National Pancreatic Cancer Foundation Presents

What is Pancreatic Cancer?

A beginner's guide to bring understanding about pancreatic cancer to caregivers, people at high risk and people who are newly diagnosed.

Although considered rare, pancreatic cancer may touch your life more than you realize. Get the latest information on risk factors, screening, diagnosis, treatment, complementary therapies, survivorship, and more.

Pancreatic Cancer Statistics

Estimated New Cases 2021


Estimated Deaths 2021


In the US PC Accounts For

3% of all cancers

Pancreatic Cancer Deaths

7% of all cancer deaths

What is the pancreas?

Let's start with the pancreas organ.

The pancreas is an organ that lies behind the stomach and extends across the abdomen.

The shape of the pancreas resembles a letter “J” lying on its side with the hook pointing down.

The pancreas has 2 main jobs in the body and plays an important role in digestion.

  1. The first job related to digestion is done by exocrine cells. Exocrine cells are linked to a duct system inside the pancreas and produce enzymes that help us to break down our food.
    These enzymes are released into a portion of the small intestine called the duodenum during digestion.
  2. The second job is related to hormone regulation. Endocrine cells secrete hormones such as insulin and glucagon in order to help regulate energy levels (metabolism) and balance the amount of sugar in the blood.

During digestion, the epithelial cells lining the small intestine release the hormones secretin and cholecystokinin (CCK).

These two hormones stimulate the production of digestive enzymes by the pancreatic exocrine cells. This combination of digestive juices flows through the pancreatic duct system into the duodenum to aid in the digestion process.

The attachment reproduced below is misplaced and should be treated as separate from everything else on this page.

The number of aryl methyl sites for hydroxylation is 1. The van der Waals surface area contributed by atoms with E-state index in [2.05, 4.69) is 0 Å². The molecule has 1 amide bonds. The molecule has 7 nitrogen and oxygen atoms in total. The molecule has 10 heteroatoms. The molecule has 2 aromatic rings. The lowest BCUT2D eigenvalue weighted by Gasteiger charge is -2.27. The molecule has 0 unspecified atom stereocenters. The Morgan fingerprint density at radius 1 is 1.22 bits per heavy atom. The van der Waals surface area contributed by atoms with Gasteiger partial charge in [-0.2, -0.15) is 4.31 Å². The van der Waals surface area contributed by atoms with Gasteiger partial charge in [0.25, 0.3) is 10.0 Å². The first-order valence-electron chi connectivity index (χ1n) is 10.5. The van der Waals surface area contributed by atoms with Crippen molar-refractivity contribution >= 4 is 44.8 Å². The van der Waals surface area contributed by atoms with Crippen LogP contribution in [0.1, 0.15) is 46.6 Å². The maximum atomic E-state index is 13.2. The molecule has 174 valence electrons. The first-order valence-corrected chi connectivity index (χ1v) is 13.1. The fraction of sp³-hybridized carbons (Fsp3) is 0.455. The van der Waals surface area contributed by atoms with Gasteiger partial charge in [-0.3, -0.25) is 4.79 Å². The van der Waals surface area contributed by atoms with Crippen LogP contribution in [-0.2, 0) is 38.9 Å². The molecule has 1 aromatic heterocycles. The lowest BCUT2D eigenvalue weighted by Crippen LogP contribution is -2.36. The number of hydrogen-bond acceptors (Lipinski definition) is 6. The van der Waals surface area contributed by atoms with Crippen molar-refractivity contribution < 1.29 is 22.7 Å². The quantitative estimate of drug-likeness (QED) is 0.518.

Most pancreatic tumors form in these exocrine epithelial cells and are called exocrine pancreatic cancer and are commonly found at an advanced stage.

What is Cancer?

A cancer type is based on the location of the tumor’s origin within the pancreas organ. In this case, the origin is the pancreas organ.

Cancer is the name for a disease in which abnormal cells divide without control and can invade nearby tissues. Cancer cells can also spread to other parts of the body through the blood and lymph systems.

If you want to learn more about cancer consider reading the What Is Cancer article published by the NIH National Cancer Institute.

What is Pancreatic Cancer?

Pancreatic cancer is uncontrolled cell growth that starts in the organ of the pancreas.

Types of Pancreatic Cancer

  • Acinar Cell Cancers are cancerous tumors that form on the ends of the pancreatic ducts.
  • Adenocarcinoma is cancer that begins in the cells that line internal organs and have the function to secrete fluids. In the pancreas, this is a cancer of the exocrine cells that line the pancreatic ducts. More than 95% of pancreatic cancers are adenocarcinomas of the exocrine pancreas.
  • Cystic Tumors derive their name from the presence of fluid-filled sacs within the pancreas. The fluid is produced by the lining of abnormal tissues or tumors. These tumors may lead to cancer in some patients; however, most cystic tumors of the pancreas are benign.
  • Sarcomas are tumors that form in the connective tissue that bonds pancreatic cells together and are rare.

What you should know about Pancreatic Cancer